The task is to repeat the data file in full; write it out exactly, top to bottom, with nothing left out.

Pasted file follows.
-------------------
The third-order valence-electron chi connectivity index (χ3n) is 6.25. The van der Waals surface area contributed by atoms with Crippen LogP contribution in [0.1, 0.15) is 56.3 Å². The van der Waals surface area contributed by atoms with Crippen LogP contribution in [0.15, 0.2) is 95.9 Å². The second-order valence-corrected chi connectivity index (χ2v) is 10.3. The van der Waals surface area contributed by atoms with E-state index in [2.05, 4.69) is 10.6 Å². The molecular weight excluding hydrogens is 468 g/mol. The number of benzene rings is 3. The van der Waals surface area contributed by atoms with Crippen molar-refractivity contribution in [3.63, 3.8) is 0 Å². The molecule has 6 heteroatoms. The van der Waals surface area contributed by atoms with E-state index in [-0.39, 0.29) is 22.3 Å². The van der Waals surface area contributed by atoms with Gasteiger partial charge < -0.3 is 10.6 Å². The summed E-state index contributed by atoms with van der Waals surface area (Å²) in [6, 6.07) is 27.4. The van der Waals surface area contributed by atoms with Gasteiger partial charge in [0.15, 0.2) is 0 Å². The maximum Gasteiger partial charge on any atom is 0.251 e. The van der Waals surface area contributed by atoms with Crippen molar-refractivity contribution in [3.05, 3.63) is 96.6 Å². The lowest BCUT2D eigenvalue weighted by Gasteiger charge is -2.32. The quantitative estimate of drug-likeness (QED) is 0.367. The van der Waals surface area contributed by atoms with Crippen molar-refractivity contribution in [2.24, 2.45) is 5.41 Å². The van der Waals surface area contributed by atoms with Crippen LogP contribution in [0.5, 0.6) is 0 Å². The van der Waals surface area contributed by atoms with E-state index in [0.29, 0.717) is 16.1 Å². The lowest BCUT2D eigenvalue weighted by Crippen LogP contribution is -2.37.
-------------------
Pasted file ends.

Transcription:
The third-order valence-electron chi connectivity index (χ3n) is 6.25. The van der Waals surface area contributed by atoms with Crippen LogP contribution in [0.1, 0.15) is 56.3 Å². The van der Waals surface area contributed by atoms with Crippen LogP contribution in [0.15, 0.2) is 95.9 Å². The second-order valence-corrected chi connectivity index (χ2v) is 10.3. The van der Waals surface area contributed by atoms with E-state index in [2.05, 4.69) is 10.6 Å². The molecular weight excluding hydrogens is 468 g/mol. The number of benzene rings is 3. The van der Waals surface area contributed by atoms with Crippen molar-refractivity contribution in [3.63, 3.8) is 0 Å². The molecule has 6 heteroatoms. The van der Waals surface area contributed by atoms with E-state index in [-0.39, 0.29) is 22.3 Å². The van der Waals surface area contributed by atoms with Gasteiger partial charge < -0.3 is 10.6 Å². The summed E-state index contributed by atoms with van der Waals surface area (Å²) in [6, 6.07) is 27.4. The van der Waals surface area contributed by atoms with Gasteiger partial charge in [0.15, 0.2) is 0 Å². The maximum Gasteiger partial charge on any atom is 0.251 e. The van der Waals surface area contributed by atoms with Crippen molar-refractivity contribution in [3.05, 3.63) is 96.6 Å². The lowest BCUT2D eigenvalue weighted by Gasteiger charge is -2.32. The quantitative estimate of drug-likeness (QED) is 0.367. The van der Waals surface area contributed by atoms with Crippen molar-refractivity contribution in [2.24, 2.45) is 5.41 Å². The van der Waals surface area contributed by atoms with Crippen LogP contribution in [0.5, 0.6) is 0 Å². The van der Waals surface area contributed by atoms with E-state index in [0.29, 0.717) is 16.1 Å². The lowest BCUT2D eigenvalue weighted by Crippen LogP contribution is -2.37.